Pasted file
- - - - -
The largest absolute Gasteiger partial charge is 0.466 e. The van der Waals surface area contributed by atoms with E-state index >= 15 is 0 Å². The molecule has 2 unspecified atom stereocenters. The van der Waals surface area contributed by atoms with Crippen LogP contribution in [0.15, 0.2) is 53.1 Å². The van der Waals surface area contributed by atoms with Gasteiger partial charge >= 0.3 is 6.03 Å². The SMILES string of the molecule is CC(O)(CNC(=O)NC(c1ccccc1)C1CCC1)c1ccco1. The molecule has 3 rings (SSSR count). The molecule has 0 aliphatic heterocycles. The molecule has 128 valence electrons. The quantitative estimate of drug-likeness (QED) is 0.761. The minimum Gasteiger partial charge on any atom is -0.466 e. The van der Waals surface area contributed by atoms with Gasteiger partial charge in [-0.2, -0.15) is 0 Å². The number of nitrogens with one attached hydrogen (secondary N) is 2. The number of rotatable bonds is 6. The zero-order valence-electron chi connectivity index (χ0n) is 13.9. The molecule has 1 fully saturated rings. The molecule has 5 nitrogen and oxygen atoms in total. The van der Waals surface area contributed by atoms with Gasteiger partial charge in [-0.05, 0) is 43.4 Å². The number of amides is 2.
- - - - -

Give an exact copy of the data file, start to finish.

The largest absolute Gasteiger partial charge is 0.466 e. The van der Waals surface area contributed by atoms with E-state index >= 15 is 0 Å². The molecule has 2 unspecified atom stereocenters. The van der Waals surface area contributed by atoms with Crippen LogP contribution in [0.15, 0.2) is 53.1 Å². The van der Waals surface area contributed by atoms with Gasteiger partial charge >= 0.3 is 6.03 Å². The SMILES string of the molecule is CC(O)(CNC(=O)NC(c1ccccc1)C1CCC1)c1ccco1. The molecule has 3 rings (SSSR count). The molecule has 0 aliphatic heterocycles. The molecule has 128 valence electrons. The quantitative estimate of drug-likeness (QED) is 0.761. The minimum Gasteiger partial charge on any atom is -0.466 e. The van der Waals surface area contributed by atoms with Gasteiger partial charge in [-0.2, -0.15) is 0 Å². The number of nitrogens with one attached hydrogen (secondary N) is 2. The number of rotatable bonds is 6. The zero-order valence-electron chi connectivity index (χ0n) is 13.9. The molecule has 1 fully saturated rings. The molecule has 5 nitrogen and oxygen atoms in total. The van der Waals surface area contributed by atoms with Gasteiger partial charge in [-0.05, 0) is 43.4 Å². The number of amides is 2.